I’m one of the 70% (or more) of drivers who believes he is a better than average driver. [I proudly point to the facts: In 40+ years of driving, no collisions, no fender benders, merely two speeding tickets and a dozen parking tickets. Some of us may conclude I could have loosened up a bit, but never mind.]
I confess to a couple of weaknesses, however, both born from my experience navigating Boston streets. One of them is: I H A T E sitting in traffic, crawling at 2 miles per hour, stop and go. When I’m driving at times other than rush hours when all streets are clogged, I will look for shortcuts if traffic bogs down. I’ll take the nearest traffic-free exit off the highway or turn down a side street or try some other way to avoid waiting, even if I don’t know my way through a particular neighborhood.
Initially, I feel delighted with my free movement down my exit ramp or side street alternative.
And, then,…. long traffic lights, one way streets, confused GPS directions, endless stop signs, delivery trucks stalled across two lanes of traffic, broken water mains, or unexpected coyote sightings create delays. Most times, I conclude that the road I left was still the fastest way to reach my destination.
Similarly, on the road to engaging decision-makers at target accounts, we can feel like we are crawling along at 2 miles an hour, for example, dealing with decision-makers’ gatekeepers who aren’t impressed with us.
We feel frustrated, we begin thinking about side street short cuts, for example, circumventing gate keepers by calling decision-makers before sunrise or after typical working hours, or blitzing decision-makers with emails and telephone calls.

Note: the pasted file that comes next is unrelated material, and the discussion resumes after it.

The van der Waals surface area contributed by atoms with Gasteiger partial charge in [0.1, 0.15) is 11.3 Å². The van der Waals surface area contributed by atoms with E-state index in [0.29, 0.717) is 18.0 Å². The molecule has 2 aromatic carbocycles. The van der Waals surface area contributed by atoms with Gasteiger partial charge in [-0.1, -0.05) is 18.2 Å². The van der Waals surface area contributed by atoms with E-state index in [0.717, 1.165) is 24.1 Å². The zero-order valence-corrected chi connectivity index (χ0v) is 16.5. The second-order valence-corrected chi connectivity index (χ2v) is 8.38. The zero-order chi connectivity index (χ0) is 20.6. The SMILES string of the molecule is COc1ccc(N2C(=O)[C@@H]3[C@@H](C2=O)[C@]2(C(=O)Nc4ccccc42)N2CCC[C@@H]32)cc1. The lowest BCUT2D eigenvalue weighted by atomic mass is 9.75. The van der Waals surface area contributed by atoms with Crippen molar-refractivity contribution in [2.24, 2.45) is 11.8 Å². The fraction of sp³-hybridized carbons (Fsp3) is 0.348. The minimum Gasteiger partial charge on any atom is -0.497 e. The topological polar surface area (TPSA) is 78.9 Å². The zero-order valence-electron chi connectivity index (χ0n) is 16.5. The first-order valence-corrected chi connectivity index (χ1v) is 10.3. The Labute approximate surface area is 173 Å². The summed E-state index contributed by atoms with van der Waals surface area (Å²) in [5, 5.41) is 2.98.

As in driving, short cuts are successful SOMETIMES. [And remember, variable reinforcement schedules are VERY powerful.]
Most times, I conclude that I’d have been better off staying on the main roads that have served me well in the past, e.g. working through my networks for introductions or referrals, rather than taking short cuts. [Various studies have shown that buyers are much more likely to meet with new vendors if the vendors are referred by decision-makers’ trusted associates.]
This doesn’t mean “stop thinking” or “never go direct.” If there’s new information, e.g. critical events in target companies when we can make a difference immediately, then changing routes makes sense. But, absent that, diverting down traffic-free exit ramps and side street short cuts typically leads to poor results.
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